There are also keep left signs, designated as MUTCD R4-8, which let drivers know to keep to the left. Together, these traffic signs help to keep drivers safe by safely guiding traffic around road obstacles or through potentially confusing roadways.
5. Utility Work Ahead Signs
Utility work ahead signs are a very common road work sign and are designated MUTCD W21-7. Utility work ahead signs are used as a warning for drivers that they are entering an area in which utility or construction work is taking place. The roll-up version of this sign (pictured here) is commonly used due to its versatility, ease of use, and durability.
Because safe driving is especially critical in a road work area, especially when workers are present, utility work ahead signs are often used alongside other road work signs, including men at work signs , road work ahead signs, and other construction signs.
6. No Bicycle Signs
Just like drivers operating an automobile, bike riders are subject to several traffic control signs while riding on the roadway.
No bicycle signs, designated as MUTCD R5-6, should be posted at the entrances of roadways or areas in which bicycle traffic is prohibited.
There are several other bicycle related signs including bicycle wrong way signs (MUTCD R5-1b) and cycle parking only signs.
7. No U-Turn Signs
The no U-turn sign has several variations, but the official MUTCD version (designated MUTCD R3-4) is the example that you can see here.
The no U-turn sign utilizes a very simple design and is easy to understand by almost anyone. Consisting of a curved black arrow denoting a U-turn with a red prohibition symbol on top of it, this sign lets drivers know that they’re in an area in which they cannot perform a U-turn.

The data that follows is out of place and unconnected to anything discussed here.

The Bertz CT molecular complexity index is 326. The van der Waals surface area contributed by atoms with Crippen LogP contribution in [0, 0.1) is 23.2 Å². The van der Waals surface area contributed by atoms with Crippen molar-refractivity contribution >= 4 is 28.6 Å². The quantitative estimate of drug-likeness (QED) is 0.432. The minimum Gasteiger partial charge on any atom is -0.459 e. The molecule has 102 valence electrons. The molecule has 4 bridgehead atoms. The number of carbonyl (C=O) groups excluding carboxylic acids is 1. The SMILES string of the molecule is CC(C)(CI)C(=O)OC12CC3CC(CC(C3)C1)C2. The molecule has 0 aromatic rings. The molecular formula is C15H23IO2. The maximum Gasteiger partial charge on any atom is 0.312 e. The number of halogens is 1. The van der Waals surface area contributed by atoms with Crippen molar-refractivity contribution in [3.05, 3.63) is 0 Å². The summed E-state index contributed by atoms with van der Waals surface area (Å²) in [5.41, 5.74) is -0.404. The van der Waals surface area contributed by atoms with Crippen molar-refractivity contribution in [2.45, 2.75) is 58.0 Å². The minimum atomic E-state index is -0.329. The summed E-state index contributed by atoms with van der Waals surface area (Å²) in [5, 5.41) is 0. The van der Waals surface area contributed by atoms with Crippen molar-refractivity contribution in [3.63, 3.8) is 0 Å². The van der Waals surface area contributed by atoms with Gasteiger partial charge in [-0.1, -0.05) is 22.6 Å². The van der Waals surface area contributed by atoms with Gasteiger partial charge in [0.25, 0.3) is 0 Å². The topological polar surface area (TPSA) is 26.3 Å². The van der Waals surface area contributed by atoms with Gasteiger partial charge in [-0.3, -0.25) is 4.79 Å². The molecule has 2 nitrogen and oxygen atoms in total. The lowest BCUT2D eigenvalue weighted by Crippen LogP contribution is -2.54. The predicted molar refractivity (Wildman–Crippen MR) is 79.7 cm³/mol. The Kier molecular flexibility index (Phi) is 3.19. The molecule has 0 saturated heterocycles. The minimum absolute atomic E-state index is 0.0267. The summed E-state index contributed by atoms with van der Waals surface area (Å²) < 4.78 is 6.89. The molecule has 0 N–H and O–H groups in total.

8. Pedestrian Crossing Signs
There are a few MUTCD versions of pedestrian crossing signs that are posted near crosswalks and intersections. MUTCD W11-2 is used in a majority of settings and is pictured here
Some other commonly used pedestrian crossing signs include stop for pedestrians in-street signs (MUTCD R1-6a), stop pedestrian crosswalk signs, and more pedestrian crossing signs.
9. Do Not Enter Signs
Do not enter signs are used in places where traffic is prohibited from entering a restricted roadway, and are placed at the point where a road user could wrongly enter a one-way road or highway. According to MUTCD guidelines, do not enter signs should be posted on the right side of the roadway, facing the traffic that could wrongly enter a roadway.
Do not enter signs are critical for reducing collisions and keeping roadways safe for all road users.
Along with the standard sign pictured here, there are several commonly used do not enter signs including wrong way signs, stop do not enter signs, and more.
Now that you’re more familiar with the most common traffic signs and what each of them means, you’re well on your way to becoming a safer driver. Still have some questions, or want to learn more about traffic signs and the MUTCD? Visit the Federal Highway Administration website. for more information.